Industry Update
Opinion Article15 June 2017

How to deal with bad online reviews

By Paul Sarlas, Founder/CEO at Savvy IQ Hospitality Consultants

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The online component of owning a restaurant is the single biggest change in the restaurant industry over the past ten years. Websites that encourage guests to post reviews and feedback, like Yelp, Urban Spoon, and Open Table, have grown exponentially and are very influential for many potential guests. This is the case anywhere, but especially so in cities dominated by transient guests and out-of-towners, who are more likely to be swayed by online restaurant reviews.


The frequency with which potential guests read online feedback about restaurants before making decisions means that it's essential to manage a business's online reputation. In fact, this trend has spawned a new parasitic sub-industry – online reputation management. Few restaurants have the time or inclination to pay someone to manage an online reputation. But bad online reviews can be costly, inaccurate, and influential. The collection of a few of them – especially when they repeat the same message – is a serious red flag to many guests.

Restaurant managers have to tackle bad reviews like they do most everything in this business – by getting out in front of the problem. A few tips for dealing with bad reviews online:

Pay Attention

It's worthwhile to make spending time on review websites a once-a-week routine. It's imperative to know what people are saying about you, whether it's good or bad. This is especially true in the restaurant business, governed as it is by subjective standards and emotional responses.

Google Alerts is a good option for any restaurant, because it will send reports on any online content covering your business. It's also worthwhile to maintain a Facebook page, which offers guests the chance to post feedback and reviews. Some bad reviews are essentially meaningless, such as a negative comment on the hostess's wardrobe or the ice content in the daiquiris. But some undermine a core product of a restaurant – like a critique of the steaks at a steakhouse. It's essential to know these exist, and to spend time learning how to find them.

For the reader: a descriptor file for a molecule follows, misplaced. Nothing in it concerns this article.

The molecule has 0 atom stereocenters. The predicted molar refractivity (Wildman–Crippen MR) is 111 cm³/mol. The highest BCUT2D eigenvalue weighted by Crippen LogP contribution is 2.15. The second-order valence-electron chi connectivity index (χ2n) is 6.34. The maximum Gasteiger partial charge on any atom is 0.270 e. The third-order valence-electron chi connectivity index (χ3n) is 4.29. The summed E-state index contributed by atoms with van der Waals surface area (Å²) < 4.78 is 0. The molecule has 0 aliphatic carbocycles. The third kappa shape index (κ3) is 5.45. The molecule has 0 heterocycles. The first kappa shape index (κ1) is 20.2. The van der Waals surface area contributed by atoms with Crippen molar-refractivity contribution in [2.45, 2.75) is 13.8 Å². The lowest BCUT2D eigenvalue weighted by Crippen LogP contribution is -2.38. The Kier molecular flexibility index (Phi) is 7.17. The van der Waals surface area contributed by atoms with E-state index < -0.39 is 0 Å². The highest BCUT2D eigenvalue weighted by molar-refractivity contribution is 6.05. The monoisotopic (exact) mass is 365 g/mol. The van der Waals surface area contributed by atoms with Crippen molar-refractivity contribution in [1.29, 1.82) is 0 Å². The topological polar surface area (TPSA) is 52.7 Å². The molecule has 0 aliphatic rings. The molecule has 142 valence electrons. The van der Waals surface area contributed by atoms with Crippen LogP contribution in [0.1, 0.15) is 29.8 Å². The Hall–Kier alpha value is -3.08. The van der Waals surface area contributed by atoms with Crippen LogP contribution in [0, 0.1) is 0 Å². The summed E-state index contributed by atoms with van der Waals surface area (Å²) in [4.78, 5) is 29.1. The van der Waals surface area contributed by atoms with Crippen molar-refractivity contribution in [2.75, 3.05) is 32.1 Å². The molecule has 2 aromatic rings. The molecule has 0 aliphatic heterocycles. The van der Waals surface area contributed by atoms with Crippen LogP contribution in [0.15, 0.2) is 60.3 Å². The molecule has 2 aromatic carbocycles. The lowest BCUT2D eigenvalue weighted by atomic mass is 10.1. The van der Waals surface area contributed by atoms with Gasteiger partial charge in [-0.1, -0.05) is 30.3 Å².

Respond to Your Guests

Dialogue with guests about their experiences demonstrates that you care, and that you're responsive to feedback and criticisms. It shows that you don't hide from problems and you value input. Most people recognize these traits as the foundation of a good business owner, even when they're response to a bad online review.

Bad reviews don't have to be followed up with a treatise on good taste and decorum (as can be found on some review websites – it's worth a look). Instead, follow-ups should be succinct and fact-based. They should be the product of some background work into the specific problem and your work to resolve it. They're strictly positive, and grateful toward the guest (easier said than done, I know).

It's also worthwhile to thank guests for positive feedback, online and in personal correspondence. Email discounts or offers to people who give feedback is a great and simple way to win a lifelong customer.

Post Your Own Reviews

Is it ethical? Probably not. Does it save you a huge headache? Yes. Getting a known fan of your restaurant to post a review takes the spotlight away from mediocre reviews, especially when they're listed first on a review site. The internet culture reduces attention spans, making the top couple of reviews on most sites essential.

It's also important to leverage Facebook and Twitter in this way, perpetuating positive reviews, special events, and discounts. This is what online reputation management enterprises do.

The Online Game

It's important to remember that not all online reviews are bad. In fact, good reviews strung together on multiple websites offers the free advertising every business can use. Something about the restaurant industry motivates people to respond in writing. It's worth it to remember the value that paying attention to those responses carries.

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Paul Sarlas

Paul Sarlas was born in Sydney, Australia and was exposed to the hospitality industry from a young age, growing up in a family that owned and operated cafes and restaurants. Paul began his career in the family business, working in all aspects of the restaurant industry, whilst studying commercial cookery to become a qualified chef.

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